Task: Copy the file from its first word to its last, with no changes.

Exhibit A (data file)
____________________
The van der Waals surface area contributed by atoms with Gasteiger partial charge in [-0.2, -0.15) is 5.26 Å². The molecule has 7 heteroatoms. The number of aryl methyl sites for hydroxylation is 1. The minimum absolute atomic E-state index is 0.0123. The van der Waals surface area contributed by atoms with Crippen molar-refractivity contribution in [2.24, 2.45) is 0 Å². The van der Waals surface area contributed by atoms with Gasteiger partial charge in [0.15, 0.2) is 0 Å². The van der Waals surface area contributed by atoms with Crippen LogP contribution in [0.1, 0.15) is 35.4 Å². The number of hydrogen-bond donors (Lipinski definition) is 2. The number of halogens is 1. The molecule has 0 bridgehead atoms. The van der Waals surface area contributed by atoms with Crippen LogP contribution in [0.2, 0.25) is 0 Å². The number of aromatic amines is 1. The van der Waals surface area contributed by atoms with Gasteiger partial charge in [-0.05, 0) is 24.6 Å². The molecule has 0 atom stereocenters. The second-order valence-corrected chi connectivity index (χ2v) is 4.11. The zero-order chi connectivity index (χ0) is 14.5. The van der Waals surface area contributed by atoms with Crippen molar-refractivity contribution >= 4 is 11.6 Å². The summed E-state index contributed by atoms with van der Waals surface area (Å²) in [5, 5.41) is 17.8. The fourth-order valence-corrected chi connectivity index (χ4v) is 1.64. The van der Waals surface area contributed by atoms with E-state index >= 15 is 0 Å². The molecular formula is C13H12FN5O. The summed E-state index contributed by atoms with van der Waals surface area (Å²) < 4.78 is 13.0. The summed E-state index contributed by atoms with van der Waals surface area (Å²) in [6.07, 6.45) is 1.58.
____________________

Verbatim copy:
The van der Waals surface area contributed by atoms with Gasteiger partial charge in [-0.2, -0.15) is 5.26 Å². The molecule has 7 heteroatoms. The number of aryl methyl sites for hydroxylation is 1. The minimum absolute atomic E-state index is 0.0123. The van der Waals surface area contributed by atoms with Crippen molar-refractivity contribution in [2.24, 2.45) is 0 Å². The van der Waals surface area contributed by atoms with Gasteiger partial charge in [0.15, 0.2) is 0 Å². The van der Waals surface area contributed by atoms with Crippen LogP contribution in [0.1, 0.15) is 35.4 Å². The number of hydrogen-bond donors (Lipinski definition) is 2. The number of halogens is 1. The molecule has 0 bridgehead atoms. The van der Waals surface area contributed by atoms with Crippen LogP contribution in [0.2, 0.25) is 0 Å². The number of aromatic amines is 1. The van der Waals surface area contributed by atoms with Gasteiger partial charge in [-0.05, 0) is 24.6 Å². The molecule has 0 atom stereocenters. The second-order valence-corrected chi connectivity index (χ2v) is 4.11. The zero-order chi connectivity index (χ0) is 14.5. The van der Waals surface area contributed by atoms with Crippen molar-refractivity contribution >= 4 is 11.6 Å². The summed E-state index contributed by atoms with van der Waals surface area (Å²) in [5, 5.41) is 17.8. The fourth-order valence-corrected chi connectivity index (χ4v) is 1.64. The van der Waals surface area contributed by atoms with E-state index >= 15 is 0 Å². The molecular formula is C13H12FN5O. The summed E-state index contributed by atoms with van der Waals surface area (Å²) < 4.78 is 13.0. The summed E-state index contributed by atoms with van der Waals surface area (Å²) in [6.07, 6.45) is 1.58.